There is a crack in everything, that is how the light gets in.

Leonard Cohen

When I first hosted and participated in healing circles, every circle was a peak experience. I was in circle honeymoon! The subjects we talked about, such as terminal illness, death and dying, what it is like to receive care, to ask for help, were not necessarily joyful. But the relief that accompanied being heard and understood, and the profound insights that emerged, resulted in my feeling on top of the world. There was a transformation of suffering, and that felt quite magical. As time went on I came to expect that this magical quality would recur, regularly, predictably. I became attached to the expectation that whenever a group of us would gather in healing circles magic would appear.

Angeles Arrien suggests that we be open to outcome, but not attached. She recommends that we practice detachment, defined as “the capacity to care deeply from an objective place,” that we let go and maintain our sense of humor, that we calmly observe our reaction to situations and not get pulled into emotional reactivity.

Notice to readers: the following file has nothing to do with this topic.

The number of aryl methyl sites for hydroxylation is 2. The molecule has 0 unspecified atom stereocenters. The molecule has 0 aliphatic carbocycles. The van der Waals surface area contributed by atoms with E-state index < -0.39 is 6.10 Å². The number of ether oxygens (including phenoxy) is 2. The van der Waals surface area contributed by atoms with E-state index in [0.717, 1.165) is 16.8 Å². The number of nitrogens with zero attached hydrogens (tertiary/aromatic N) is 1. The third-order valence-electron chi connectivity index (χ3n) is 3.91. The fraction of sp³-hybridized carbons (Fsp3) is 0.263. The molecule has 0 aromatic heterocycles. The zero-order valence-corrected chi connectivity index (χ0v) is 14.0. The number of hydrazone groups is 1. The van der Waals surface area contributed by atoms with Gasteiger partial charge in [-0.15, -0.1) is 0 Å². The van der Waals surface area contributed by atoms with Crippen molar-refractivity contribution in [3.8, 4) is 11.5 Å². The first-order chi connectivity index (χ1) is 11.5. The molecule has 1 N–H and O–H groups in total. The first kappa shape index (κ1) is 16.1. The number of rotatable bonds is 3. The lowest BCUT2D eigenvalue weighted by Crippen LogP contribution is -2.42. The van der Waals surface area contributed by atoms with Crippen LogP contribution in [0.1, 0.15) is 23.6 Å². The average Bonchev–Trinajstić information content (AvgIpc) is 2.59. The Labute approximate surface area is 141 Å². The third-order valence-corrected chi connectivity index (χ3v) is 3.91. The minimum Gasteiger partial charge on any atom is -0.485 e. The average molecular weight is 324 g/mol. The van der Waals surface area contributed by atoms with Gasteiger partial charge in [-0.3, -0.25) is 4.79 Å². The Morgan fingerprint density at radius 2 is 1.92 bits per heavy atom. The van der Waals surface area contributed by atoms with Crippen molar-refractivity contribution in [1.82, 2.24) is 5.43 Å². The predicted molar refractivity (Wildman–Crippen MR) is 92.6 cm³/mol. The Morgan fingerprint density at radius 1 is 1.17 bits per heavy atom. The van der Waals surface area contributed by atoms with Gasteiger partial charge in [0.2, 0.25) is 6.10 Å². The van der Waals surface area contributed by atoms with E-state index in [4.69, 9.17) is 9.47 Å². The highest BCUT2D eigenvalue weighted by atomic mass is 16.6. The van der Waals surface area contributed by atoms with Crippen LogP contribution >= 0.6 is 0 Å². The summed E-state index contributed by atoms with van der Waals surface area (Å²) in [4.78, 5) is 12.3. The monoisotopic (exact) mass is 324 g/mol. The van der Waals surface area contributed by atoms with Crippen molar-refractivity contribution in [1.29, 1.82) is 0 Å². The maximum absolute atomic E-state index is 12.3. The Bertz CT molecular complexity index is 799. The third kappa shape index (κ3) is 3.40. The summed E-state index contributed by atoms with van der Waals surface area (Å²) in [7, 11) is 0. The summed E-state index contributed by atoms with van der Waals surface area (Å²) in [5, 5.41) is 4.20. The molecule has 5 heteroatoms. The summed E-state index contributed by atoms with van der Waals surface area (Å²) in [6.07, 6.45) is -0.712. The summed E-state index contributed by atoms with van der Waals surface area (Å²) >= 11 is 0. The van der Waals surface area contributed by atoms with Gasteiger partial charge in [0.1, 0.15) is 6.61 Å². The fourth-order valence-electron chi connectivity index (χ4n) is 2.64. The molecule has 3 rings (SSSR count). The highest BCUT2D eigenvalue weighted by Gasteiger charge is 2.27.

While some circles are magical, others are not. I recognize that there is something about the collective energy in the circle that makes the magic. But I also wonder to what extent I, as the host, or individual participant, am responsible. When I get attached to making circle magic happen, I feel the pressure to perform. I judge myself and others as I evaluate each action, each utterance, with respect to “magic potential.”

So I return to the wisdom of Angeles Arrien to help me out of this pickle. She says that attachments are about control, rather than trust. Attachment is the shadow side of flexibility, objectivity and discernment.

I am thinking that I might want to settle on the side of light. The occurrence of magic is an act of grace, and coming to expect magic is a sure way to keep it away. Circles are dynamic creatures.


Header photo courtesy of Commonweal